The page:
The issue: Agency could make itself useful by fixing computer issues
To hear the critics tell it, only a handful of Americans have signed up — or tried to — for health coverage under President Barack Obama’s Affordable Care Act. Advocates, including those in the administration, say it’s more than 20 million Americans, based on sampling techniques.
After two weeks of open enrollment, Californians started nearly 95,000 applications for health insurance through the state’s new exchange, Covered California.
REGARDLESS, three-fourths of those who try to sign up report problems, either in getting on the proper website or in navigating the site once they’ve reached it. And the problem is not just computer illiteracy.
One computer technician from San Antonio, Texas, finally gave up after repeated computer glitches kept him from signing up. George Spinner, a retired government worker in Virginia, told the Associated Press he could only get as far as creating an account and a password before the site blocked him, citing an “error.”
Of those who’ve used the system, only one in 10 succeeded in buying health insurance; another 25 percent who tried to buy coverage weren’t sure they succeeded, according to an Associated Press-GtK poll.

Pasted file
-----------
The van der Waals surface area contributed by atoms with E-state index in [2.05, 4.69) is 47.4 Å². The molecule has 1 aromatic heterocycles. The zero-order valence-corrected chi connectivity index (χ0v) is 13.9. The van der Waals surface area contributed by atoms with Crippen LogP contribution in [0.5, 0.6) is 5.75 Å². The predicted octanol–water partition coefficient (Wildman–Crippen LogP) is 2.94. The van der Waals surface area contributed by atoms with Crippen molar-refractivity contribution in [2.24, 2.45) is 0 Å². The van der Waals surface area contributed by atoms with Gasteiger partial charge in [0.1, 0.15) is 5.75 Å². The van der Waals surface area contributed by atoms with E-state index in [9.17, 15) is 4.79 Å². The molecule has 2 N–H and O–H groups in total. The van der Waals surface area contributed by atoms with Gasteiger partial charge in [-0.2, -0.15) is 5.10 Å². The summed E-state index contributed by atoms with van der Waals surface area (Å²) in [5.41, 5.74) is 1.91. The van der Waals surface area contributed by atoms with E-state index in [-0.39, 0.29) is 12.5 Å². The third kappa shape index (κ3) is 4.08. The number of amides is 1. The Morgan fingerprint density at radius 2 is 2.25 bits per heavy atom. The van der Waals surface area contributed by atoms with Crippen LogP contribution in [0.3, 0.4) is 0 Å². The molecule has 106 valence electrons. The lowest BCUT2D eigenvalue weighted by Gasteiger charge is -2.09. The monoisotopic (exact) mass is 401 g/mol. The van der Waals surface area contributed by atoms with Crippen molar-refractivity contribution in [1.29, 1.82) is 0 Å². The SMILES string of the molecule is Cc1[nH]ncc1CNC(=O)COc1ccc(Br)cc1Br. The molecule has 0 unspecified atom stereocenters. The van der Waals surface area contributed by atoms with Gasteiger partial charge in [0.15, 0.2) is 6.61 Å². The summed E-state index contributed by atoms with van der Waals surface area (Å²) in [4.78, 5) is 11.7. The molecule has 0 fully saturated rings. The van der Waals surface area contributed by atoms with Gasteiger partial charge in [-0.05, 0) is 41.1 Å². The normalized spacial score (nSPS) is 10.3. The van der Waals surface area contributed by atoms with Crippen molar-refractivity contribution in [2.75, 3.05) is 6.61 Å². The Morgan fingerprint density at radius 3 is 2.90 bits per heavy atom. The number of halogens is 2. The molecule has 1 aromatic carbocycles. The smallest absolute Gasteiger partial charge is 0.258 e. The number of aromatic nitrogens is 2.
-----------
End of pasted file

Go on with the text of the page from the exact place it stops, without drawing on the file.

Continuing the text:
The administration assures us these glitches are being fixed on the federal HealthCare.gov website, intended to serve millions of expected applicants in 36 states. But notoriously impatient Americans have gotten over their earlier fear of computers and now expect the site to work like any other appliance.
THE U.S. DEPARTMENT of Health and Human Services in Washington, D.C., could look down the interstate to Fort Meade, Md., where 57,000 of the country’s top computer technicians hang out in the heavily guarded secrecy of the National Security Agency. Cleaning up a system so that it easily and flawlessly accepts health-care applications should be child’s play for its techs.
As it happens, the NSA is in search of a good deed to improve its standing with the American public after revelations that its surveillance programs were sweeping up all sorts of domestic electronic transmissions and emails that had been presumed private and off-limits to government snooping.
The solution to the delays and glitches in Obamacare is as simple as putting registration in the good hands of the NSA. Its people probably already know all your info anyway.